Home » Local Hedon firm – Helping local authorities understand Memorial Responsibilities

Local Hedon firm – Helping local authorities understand Memorial Responsibilities

IT’S good to know that Hedon has the skills and experience to teach the rest of the district their duties of care…

Memorial Assembly demonstration
HEDON based memorial masons, W.P Everingham & Sons Ltd hosted a special meeting in the Council Chamber at Hedon Town Hall in August to help local burial authorities to understand their responsibilities within their burial grounds with regards to memorials. The meeting was well attended by representatives of Hull City Council, local town and parish councils and Churches.

Neal Everingham and Geoff MillingtonMembers of the technical team from the National Association of Memorial Masons (NAMM) were also on hand to explain the Duty of Care Burial Authorities have to members of the public (British Standard 8415 covering construction of Memorials, training on Compliance Testing and the Register of Qualified Memorial Fixers).

After a hearty buffet lunch, the visitors were taken to Hedon Cemetery and to see an actual demonstration of memorial assembly and installation for both Lawn Memorials and Monolith Memorials to highlight the standards required.

The event was extremely successful with all those attending gaining a valuable insight into the industry and creating a forum for information exchange which will undoubtedly help local masons.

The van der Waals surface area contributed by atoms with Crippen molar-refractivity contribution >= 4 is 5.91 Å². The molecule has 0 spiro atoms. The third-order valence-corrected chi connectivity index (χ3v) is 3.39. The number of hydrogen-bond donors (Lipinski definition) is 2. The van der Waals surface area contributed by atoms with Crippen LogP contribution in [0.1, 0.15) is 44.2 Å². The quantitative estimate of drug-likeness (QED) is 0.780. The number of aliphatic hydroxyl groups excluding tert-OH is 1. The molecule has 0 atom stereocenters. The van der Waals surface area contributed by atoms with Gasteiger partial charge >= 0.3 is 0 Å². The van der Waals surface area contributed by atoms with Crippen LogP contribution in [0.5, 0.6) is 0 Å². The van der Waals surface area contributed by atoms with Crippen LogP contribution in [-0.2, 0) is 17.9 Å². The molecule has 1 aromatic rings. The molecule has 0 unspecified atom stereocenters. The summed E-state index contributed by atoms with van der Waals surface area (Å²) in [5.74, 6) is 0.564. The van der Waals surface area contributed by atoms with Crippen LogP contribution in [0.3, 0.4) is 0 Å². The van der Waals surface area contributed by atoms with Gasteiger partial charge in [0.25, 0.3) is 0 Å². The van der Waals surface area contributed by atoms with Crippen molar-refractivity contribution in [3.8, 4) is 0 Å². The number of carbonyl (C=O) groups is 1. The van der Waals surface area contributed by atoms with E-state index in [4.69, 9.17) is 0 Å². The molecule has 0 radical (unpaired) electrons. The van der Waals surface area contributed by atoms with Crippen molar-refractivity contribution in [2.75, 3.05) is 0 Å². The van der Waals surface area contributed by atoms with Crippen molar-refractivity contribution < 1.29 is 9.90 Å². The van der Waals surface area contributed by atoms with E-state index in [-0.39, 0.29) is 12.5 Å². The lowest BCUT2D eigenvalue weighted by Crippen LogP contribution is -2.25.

Photo: Demonstration of memorial assembly in Hedon Cemetery given by Neal Everingham and Geoff Millington.

1 thought on “Local Hedon firm – Helping local authorities understand Memorial Responsibilities

  1. My hobby is researching our family history and I was pleasantly surprised to see this article. After years of using weed killer and killing off grass around the base of headstones in cemeteries the soil eventually erodes away, thus the memorials to loved ones are deemed dangerous. Authorities have been arranging for upright stones to be given the “push” test, if one is lucky they will lay flat (and maybe broken) on the ground with names exposed but usually the engravings are hidden underneath. . Thus it’s extremely pleasing to see the phrase “duty of care”.

    Rena McCarthy

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